Tuesday, June 27, 2017

Lafayette football players are not the only ones needing to adjust

Far be it from me to “let down” the guys (and maybe women who don’t want to be officially recognized) who frequent the Lafayette Sports Fan Forum. So, to “Yankeefan1922” and the rest, here I am.

I’m familiar with the word “shill,” but until YF1922 used it the other day, I don’t think I had ever been referred to with that word. The English language allows some words to mean any number of things. So, I went to www.thesaurus.com and researched the word “shill.”

Above the initial set of synonyms is a definition: It says a shill is a “person peripherally involved in illegal activity.” I can only hope YF1922 didn’t have that in mind when he posted his response on LSFF. I’ve never thought of anything Coach T or I were involved in to be illegal.

Over the course of nine years covering the Leopards in my second time around – the first was during the reigns of Harry Gamble and Neil Putnam, both of whom I also considered friends – I got to know a good bit about Coach T, personally and professionally. I make no apology for that. He bled maroon and there were not enough hours in the day for him to work at trying to produce more victories. I wanted him to win – I wanted the kids to win, and it was because of Brandon Bryant, Matt Mrazek, Kaizer Butler et al that I’m considering continuing on the beat this season with Coach Garrett.

YF1922 is correct when he states my position. I’m a freelance guy, not a staffer. When The Morning Call downsized its staff in 2008 and then Lafayette beat writer Don Bostrom left, the paper was without a Lafayette writer. Even though retired, I, as an old sports editor, columnist and reporter, was concerned that the Call would drop coverage of the Leopards. I said so, and the guys at the paper said, “Do you want to do it?” So, I put my fingers where my mouth was and have been at it ever since.

I really enjoy covering the Patriot League. I’ve gotten to know a bunch of hard-working coaches, guys like Dan Hunt and Andy Coen and Tom Gilmore and Joe Susan. I know all of them better than I know Coach Garrett because knowing takes time – both ways. Rapport is not instantaneous. I don’t intentionally “slant toward the former regime;” And if I don’t “seem to be cutting Coach G nearly the slack (I) gave Coach T”, as “The Maroon” alleges, maybe it’s due in part to the fact that the modus operandi is so different.

Am I spoiled? Perhaps. Is Coach G trying to break me of that? Perhaps. Can I adapt to change? Perhaps. But the reporter in me continues to seek answers to questions only Coach G can answer. It’s not that I feel entitled; it’s just different. I’ve been at this for more than 50 years. Coach G is in his FIRST year as a head coach.

I don’t know if he’d admit it, but I’ll bet it’s different for him, too. But it’s his show. I’m along for the ride right now, and my seat isn’t in first class.  But I’m not looking out the rear window, either. I learned long ago that yesterday cannot be changed and there are no guarantees about tomorrow – at my age, I’m sometimes amazed how many tomorrows I’ve been given. (Pardon the commercial, but I can only thank God for that).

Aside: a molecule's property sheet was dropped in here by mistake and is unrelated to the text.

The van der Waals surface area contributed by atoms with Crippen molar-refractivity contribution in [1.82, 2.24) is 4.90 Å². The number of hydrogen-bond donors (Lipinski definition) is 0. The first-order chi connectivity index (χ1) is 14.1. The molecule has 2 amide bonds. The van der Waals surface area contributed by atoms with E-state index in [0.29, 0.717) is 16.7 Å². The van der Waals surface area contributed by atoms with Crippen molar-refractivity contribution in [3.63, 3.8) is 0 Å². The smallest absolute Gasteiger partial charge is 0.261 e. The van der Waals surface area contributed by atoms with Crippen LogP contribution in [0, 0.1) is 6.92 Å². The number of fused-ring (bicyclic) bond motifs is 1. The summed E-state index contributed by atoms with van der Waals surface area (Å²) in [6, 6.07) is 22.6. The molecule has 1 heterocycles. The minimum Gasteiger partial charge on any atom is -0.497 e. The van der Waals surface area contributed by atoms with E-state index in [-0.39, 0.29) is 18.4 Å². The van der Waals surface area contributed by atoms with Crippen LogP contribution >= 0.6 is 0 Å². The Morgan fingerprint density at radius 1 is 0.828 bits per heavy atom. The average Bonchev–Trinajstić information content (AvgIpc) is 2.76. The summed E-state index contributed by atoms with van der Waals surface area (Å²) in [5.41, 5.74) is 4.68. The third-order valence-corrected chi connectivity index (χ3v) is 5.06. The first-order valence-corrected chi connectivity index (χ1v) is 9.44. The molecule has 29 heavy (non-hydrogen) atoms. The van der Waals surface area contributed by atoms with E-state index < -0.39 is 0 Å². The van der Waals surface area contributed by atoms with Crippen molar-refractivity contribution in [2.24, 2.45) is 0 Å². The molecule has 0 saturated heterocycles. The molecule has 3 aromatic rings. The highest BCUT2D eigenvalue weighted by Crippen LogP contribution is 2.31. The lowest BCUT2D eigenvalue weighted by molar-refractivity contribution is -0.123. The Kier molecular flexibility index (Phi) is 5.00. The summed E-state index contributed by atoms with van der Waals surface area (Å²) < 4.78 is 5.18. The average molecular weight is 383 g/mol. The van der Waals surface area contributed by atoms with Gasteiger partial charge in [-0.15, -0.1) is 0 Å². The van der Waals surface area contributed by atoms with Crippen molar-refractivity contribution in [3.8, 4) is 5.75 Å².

Only today matters.

Lafayette football is at an interesting intersection. While the 3-19 of the last two years might suggest otherwise, the cupboard was not left bare for Coach Garrett. The challenges are great, for sure, but not impossible to overcome. I happen to think this might be a great year to be a Leopard – on the field and in the stands. It’s time and lots of good old-fashioned work.

There are a lot of really good stories to be told. Am I up for it? Perhaps.

Friday, June 23, 2017

Summer is busy time for Leopards and Coach Garrett

Lafayette players and coaches joined Chicago Cubs manager and former Leopard athlete Joe Maddon and his wife for a team-building work project on a playground in  Hazleton. Photo courtesy of Lafayette.
Forty days until the Leopards report for preseason camp. And, frankly, a lot of loose ends still need to be tied together.

So, here’s a look at some of issues facing the football team and the college athletic program in general.

Tony Russo was a behind-the-scenes guy with the Lafayette football program, but his contribution should not be trivialized.

Tony was the Leopards’ Equipment Services Director, and according to a bio of a former ESD director that appeared on the Lafayette website, the job description says the ESD is “responsible for purchasing equipment, overseeing game and practice uniforms and overall equipment maintenance … negotiates and facilitates all apparel/equipment contracts …”

Thursday, June 8, 2017

Leopards sacked by Bartel's surprise decision

Lafayette freshman quarterback Reed Aichholz arrived in the Lehigh Valley from his Cincinnati, Ohio, home last Saturday.

Lafayette freshman quarterback recruit Sean O’Malley arrived in the Lehigh Valley from his Beverly Hills, Calif., home Wednesday.

Lafayette freshman quarterback recruit Cole Northrup will be arriving in the Lehigh Valley from his St. Augustine, Fla., home on Sunday.

All three players will become intimately acquainted with Leopard strength and conditioning guru Brad Potts and most of their future teammates during two condition-and-lift periods over the next couple of months as they take part in volunteer workouts in preparation for the start of preseason camp on Aug. 3.

The Lafayette coaches are not permitted to have a role in the workouts, but it’s a pretty good bet that Aichholz, O’Malley and Northrup, along with fourth QB recruit Brycen Mussina, were undoubtedly hoping to at least be able to talk with offensive coordinator-quarterbacks coach Rich Bartel, who has an impressive reputation as a molder of top-notch quarterbacks.

That is not going to happen.